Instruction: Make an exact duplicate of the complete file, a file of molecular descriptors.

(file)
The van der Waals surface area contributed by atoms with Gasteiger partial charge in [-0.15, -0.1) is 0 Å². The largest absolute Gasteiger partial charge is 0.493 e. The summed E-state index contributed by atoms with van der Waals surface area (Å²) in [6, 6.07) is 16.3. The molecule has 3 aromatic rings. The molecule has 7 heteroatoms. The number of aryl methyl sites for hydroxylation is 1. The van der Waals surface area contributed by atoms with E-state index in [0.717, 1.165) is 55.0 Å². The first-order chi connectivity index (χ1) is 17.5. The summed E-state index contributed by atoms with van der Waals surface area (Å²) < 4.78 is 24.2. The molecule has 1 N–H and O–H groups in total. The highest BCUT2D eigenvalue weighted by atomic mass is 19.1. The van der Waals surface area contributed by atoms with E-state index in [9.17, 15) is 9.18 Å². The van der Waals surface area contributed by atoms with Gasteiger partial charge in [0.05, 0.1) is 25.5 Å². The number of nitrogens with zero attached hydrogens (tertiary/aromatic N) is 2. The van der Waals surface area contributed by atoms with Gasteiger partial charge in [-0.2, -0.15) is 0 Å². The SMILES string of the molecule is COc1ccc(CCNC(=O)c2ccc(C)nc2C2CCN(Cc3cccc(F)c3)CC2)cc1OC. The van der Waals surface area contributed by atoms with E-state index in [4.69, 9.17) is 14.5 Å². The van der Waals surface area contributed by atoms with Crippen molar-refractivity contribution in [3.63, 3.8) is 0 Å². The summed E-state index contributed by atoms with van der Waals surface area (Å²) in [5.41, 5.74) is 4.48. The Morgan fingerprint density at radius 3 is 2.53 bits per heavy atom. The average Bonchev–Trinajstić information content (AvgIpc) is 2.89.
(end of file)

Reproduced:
The van der Waals surface area contributed by atoms with Gasteiger partial charge in [-0.15, -0.1) is 0 Å². The largest absolute Gasteiger partial charge is 0.493 e. The summed E-state index contributed by atoms with van der Waals surface area (Å²) in [6, 6.07) is 16.3. The molecule has 3 aromatic rings. The molecule has 7 heteroatoms. The number of aryl methyl sites for hydroxylation is 1. The van der Waals surface area contributed by atoms with E-state index in [0.717, 1.165) is 55.0 Å². The first-order chi connectivity index (χ1) is 17.5. The summed E-state index contributed by atoms with van der Waals surface area (Å²) < 4.78 is 24.2. The molecule has 1 N–H and O–H groups in total. The highest BCUT2D eigenvalue weighted by atomic mass is 19.1. The van der Waals surface area contributed by atoms with E-state index in [9.17, 15) is 9.18 Å². The van der Waals surface area contributed by atoms with Gasteiger partial charge in [0.05, 0.1) is 25.5 Å². The number of nitrogens with zero attached hydrogens (tertiary/aromatic N) is 2. The van der Waals surface area contributed by atoms with Gasteiger partial charge in [-0.2, -0.15) is 0 Å². The SMILES string of the molecule is COc1ccc(CCNC(=O)c2ccc(C)nc2C2CCN(Cc3cccc(F)c3)CC2)cc1OC. The van der Waals surface area contributed by atoms with E-state index in [4.69, 9.17) is 14.5 Å². The van der Waals surface area contributed by atoms with Crippen molar-refractivity contribution in [3.63, 3.8) is 0 Å². The summed E-state index contributed by atoms with van der Waals surface area (Å²) in [5.41, 5.74) is 4.48. The Morgan fingerprint density at radius 3 is 2.53 bits per heavy atom. The average Bonchev–Trinajstić information content (AvgIpc) is 2.89.